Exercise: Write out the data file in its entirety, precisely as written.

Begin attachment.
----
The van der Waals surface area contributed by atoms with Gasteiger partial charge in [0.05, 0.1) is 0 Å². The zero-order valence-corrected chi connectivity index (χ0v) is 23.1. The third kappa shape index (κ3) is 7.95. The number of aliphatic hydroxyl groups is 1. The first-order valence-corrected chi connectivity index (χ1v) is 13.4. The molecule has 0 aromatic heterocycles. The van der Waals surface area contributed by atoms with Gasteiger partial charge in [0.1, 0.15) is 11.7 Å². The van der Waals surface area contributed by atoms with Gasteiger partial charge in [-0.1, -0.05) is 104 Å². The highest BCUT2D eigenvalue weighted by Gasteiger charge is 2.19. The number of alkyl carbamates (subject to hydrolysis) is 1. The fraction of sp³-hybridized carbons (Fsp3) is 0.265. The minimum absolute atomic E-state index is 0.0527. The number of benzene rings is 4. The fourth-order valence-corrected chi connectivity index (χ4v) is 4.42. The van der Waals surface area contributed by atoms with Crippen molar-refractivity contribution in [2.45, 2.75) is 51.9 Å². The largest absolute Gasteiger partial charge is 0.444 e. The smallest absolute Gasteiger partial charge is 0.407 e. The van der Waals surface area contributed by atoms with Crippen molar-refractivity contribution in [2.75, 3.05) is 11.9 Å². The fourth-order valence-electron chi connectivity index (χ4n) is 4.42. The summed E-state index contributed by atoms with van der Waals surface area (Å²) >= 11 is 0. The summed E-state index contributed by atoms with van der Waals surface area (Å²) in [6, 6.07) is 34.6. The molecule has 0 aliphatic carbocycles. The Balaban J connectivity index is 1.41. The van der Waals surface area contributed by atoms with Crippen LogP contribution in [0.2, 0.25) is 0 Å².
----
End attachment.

The van der Waals surface area contributed by atoms with Gasteiger partial charge in [0.05, 0.1) is 0 Å². The zero-order valence-corrected chi connectivity index (χ0v) is 23.1. The third kappa shape index (κ3) is 7.95. The number of aliphatic hydroxyl groups is 1. The first-order valence-corrected chi connectivity index (χ1v) is 13.4. The molecule has 0 aromatic heterocycles. The van der Waals surface area contributed by atoms with Gasteiger partial charge in [0.1, 0.15) is 11.7 Å². The van der Waals surface area contributed by atoms with Gasteiger partial charge in [-0.1, -0.05) is 104 Å². The highest BCUT2D eigenvalue weighted by Gasteiger charge is 2.19. The number of alkyl carbamates (subject to hydrolysis) is 1. The fraction of sp³-hybridized carbons (Fsp3) is 0.265. The minimum absolute atomic E-state index is 0.0527. The number of benzene rings is 4. The fourth-order valence-corrected chi connectivity index (χ4v) is 4.42. The van der Waals surface area contributed by atoms with Crippen molar-refractivity contribution in [2.45, 2.75) is 51.9 Å². The largest absolute Gasteiger partial charge is 0.444 e. The smallest absolute Gasteiger partial charge is 0.407 e. The van der Waals surface area contributed by atoms with Crippen molar-refractivity contribution in [2.75, 3.05) is 11.9 Å². The fourth-order valence-electron chi connectivity index (χ4n) is 4.42. The summed E-state index contributed by atoms with van der Waals surface area (Å²) >= 11 is 0. The summed E-state index contributed by atoms with van der Waals surface area (Å²) in [6, 6.07) is 34.6. The molecule has 0 aliphatic carbocycles. The Balaban J connectivity index is 1.41. The van der Waals surface area contributed by atoms with Crippen LogP contribution in [0.2, 0.25) is 0 Å².